In our study, dose rounding of anticancer agents to an amount within 10% of the ordered dose has resulted in cost savings through reduction of drug wastage in our institution and is consistent with the findings of other studies. As it is a one month retrospective study, a prospective study with a longer duration and a larger population might help in getting a more accurate projection of drug wastage and cost savings with dose rounding strategy to the nearest vial size. Clinical outcomes of dose rounding could be another future research focus as well. Doserounding interventions by a pharmacist are feasible and an automatic dose-rounding protocol is desired to assist in reining the rising cancer drugs expenditure.


Dose rounding of the ordered dose to an amount within 5% for curative intent and 10% for palliative intent to the nearest vial size has resulted in a valuable cost savings through reduction of drug wastage.


The authors declare that they have no conflicts of interest.

1. American Cancer Society. Cancer Facts & Figures 2015. Atlanta, GA, USA: American Cancer Society; 2015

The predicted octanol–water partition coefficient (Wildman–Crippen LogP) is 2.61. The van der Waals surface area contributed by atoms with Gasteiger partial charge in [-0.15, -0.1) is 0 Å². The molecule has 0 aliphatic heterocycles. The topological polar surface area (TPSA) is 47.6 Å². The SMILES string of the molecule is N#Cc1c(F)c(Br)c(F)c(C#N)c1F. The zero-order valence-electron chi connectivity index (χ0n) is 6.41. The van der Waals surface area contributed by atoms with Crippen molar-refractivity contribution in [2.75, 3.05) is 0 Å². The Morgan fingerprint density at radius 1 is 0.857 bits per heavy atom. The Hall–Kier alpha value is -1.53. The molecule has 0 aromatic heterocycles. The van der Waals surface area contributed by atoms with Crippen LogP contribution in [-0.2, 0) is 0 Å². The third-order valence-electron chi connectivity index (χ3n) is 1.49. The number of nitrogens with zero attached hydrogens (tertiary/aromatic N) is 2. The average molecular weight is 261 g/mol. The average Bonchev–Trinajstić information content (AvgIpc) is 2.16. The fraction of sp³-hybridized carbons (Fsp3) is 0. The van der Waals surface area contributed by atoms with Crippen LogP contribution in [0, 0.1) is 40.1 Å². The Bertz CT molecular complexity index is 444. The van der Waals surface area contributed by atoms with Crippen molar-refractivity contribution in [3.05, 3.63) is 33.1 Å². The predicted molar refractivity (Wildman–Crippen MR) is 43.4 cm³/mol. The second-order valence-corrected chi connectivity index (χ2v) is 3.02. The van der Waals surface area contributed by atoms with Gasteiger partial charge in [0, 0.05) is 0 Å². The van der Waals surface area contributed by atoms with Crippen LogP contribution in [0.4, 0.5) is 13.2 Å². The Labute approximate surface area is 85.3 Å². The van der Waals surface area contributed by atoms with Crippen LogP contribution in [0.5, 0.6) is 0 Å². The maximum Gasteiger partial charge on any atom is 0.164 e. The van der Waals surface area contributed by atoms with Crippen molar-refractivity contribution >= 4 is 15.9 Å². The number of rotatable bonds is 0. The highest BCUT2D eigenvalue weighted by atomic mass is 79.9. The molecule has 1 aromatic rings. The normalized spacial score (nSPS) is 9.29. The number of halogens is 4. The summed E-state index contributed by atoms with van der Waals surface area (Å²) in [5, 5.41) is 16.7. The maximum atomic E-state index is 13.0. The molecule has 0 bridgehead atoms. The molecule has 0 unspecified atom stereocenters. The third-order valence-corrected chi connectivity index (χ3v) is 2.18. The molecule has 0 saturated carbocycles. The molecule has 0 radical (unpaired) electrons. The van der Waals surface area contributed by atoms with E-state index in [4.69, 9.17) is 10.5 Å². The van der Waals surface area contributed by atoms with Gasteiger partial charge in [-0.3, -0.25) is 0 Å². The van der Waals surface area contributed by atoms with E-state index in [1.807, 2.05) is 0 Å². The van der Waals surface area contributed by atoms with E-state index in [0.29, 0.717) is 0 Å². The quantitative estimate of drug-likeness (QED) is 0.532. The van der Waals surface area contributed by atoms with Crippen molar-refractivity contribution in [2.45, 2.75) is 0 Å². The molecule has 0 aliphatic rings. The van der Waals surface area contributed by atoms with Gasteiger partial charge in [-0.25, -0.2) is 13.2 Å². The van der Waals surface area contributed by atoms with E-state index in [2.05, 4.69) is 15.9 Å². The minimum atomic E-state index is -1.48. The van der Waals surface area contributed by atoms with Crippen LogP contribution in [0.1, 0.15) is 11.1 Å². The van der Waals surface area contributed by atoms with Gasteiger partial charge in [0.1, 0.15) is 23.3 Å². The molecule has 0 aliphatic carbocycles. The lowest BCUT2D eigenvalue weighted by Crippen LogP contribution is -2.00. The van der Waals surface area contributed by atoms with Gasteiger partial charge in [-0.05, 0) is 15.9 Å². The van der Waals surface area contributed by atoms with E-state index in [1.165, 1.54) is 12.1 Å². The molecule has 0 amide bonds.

2. Mariotto AB, Yabroff KR, Shao Y, Feuer EJ, Brown ML. Projections of the cost of cancer care in the United States: 2010- 2020. J Natl Cancer Inst. 2011; 103(2): 117-128. doi: 10.1093/ jnci/djq495

3. Elkin EB, Bach PB. Cancer’s next frontier addressing high and increasing costs. JAMA. 2010; 303(11): 1086-1087. doi: 10.1001/jama.2010.283

4. Dooley M, Singh S, Michael M. Implications of dose rounding of chemotherapy to the nearest vial size. Suppot Care Cancer. 2004; 12: 653-656. doi: 10.1007/s00520-004-0606-5

5. Winger BJ, Clements EA, De Young J, et al. Cost savings from dose rounding o biological anticancer agents in adults. J Oncol Pharm Practice. 2010; 17(3): 246-251. doi: 10.1 177/1078155210366171

6. Fasola G, Aita M, Marini L, Follador A, et al. Drug waste minimisation and cost-containment in medical oncology: Two-year results of a feasibility study. BMC Health Services Research. 2008; 8: 70. doi: 10.1186/1472-6963-8-70

7. Ibrahim N. Impact of dose rounding of cancer therapy on cost avoidance: A pilot study. Farmeconomia. Health Economics and Therapeutic Pathways. 2013; 14(4): 169-172. doi: 10.7175/ fe.v14i4.658